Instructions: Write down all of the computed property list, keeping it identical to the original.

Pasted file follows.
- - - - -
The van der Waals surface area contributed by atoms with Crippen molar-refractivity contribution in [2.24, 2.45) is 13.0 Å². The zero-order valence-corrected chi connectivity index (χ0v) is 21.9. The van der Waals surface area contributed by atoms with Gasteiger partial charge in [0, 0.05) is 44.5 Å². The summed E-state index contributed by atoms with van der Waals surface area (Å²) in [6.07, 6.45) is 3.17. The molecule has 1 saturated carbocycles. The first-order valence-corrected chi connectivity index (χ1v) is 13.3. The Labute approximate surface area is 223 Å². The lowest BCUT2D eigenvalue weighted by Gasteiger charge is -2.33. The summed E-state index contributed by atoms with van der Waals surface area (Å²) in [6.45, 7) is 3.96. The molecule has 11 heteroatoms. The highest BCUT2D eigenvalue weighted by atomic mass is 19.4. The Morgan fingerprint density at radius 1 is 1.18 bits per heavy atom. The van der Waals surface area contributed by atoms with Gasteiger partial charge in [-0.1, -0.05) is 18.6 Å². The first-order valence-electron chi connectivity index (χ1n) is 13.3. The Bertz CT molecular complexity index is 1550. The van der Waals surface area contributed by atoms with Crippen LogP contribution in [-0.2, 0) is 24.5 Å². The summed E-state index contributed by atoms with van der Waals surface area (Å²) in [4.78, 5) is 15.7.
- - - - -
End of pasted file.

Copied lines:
The van der Waals surface area contributed by atoms with Crippen molar-refractivity contribution in [2.24, 2.45) is 13.0 Å². The zero-order valence-corrected chi connectivity index (χ0v) is 21.9. The van der Waals surface area contributed by atoms with Gasteiger partial charge in [0, 0.05) is 44.5 Å². The summed E-state index contributed by atoms with van der Waals surface area (Å²) in [6.07, 6.45) is 3.17. The molecule has 1 saturated carbocycles. The first-order valence-corrected chi connectivity index (χ1v) is 13.3. The Labute approximate surface area is 223 Å². The lowest BCUT2D eigenvalue weighted by Gasteiger charge is -2.33. The summed E-state index contributed by atoms with van der Waals surface area (Å²) in [6.45, 7) is 3.96. The molecule has 11 heteroatoms. The highest BCUT2D eigenvalue weighted by atomic mass is 19.4. The Morgan fingerprint density at radius 1 is 1.18 bits per heavy atom. The van der Waals surface area contributed by atoms with Gasteiger partial charge in [-0.1, -0.05) is 18.6 Å². The first-order valence-electron chi connectivity index (χ1n) is 13.3. The Bertz CT molecular complexity index is 1550. The van der Waals surface area contributed by atoms with Crippen LogP contribution in [-0.2, 0) is 24.5 Å². The summed E-state index contributed by atoms with van der Waals surface area (Å²) in [4.78, 5) is 15.7.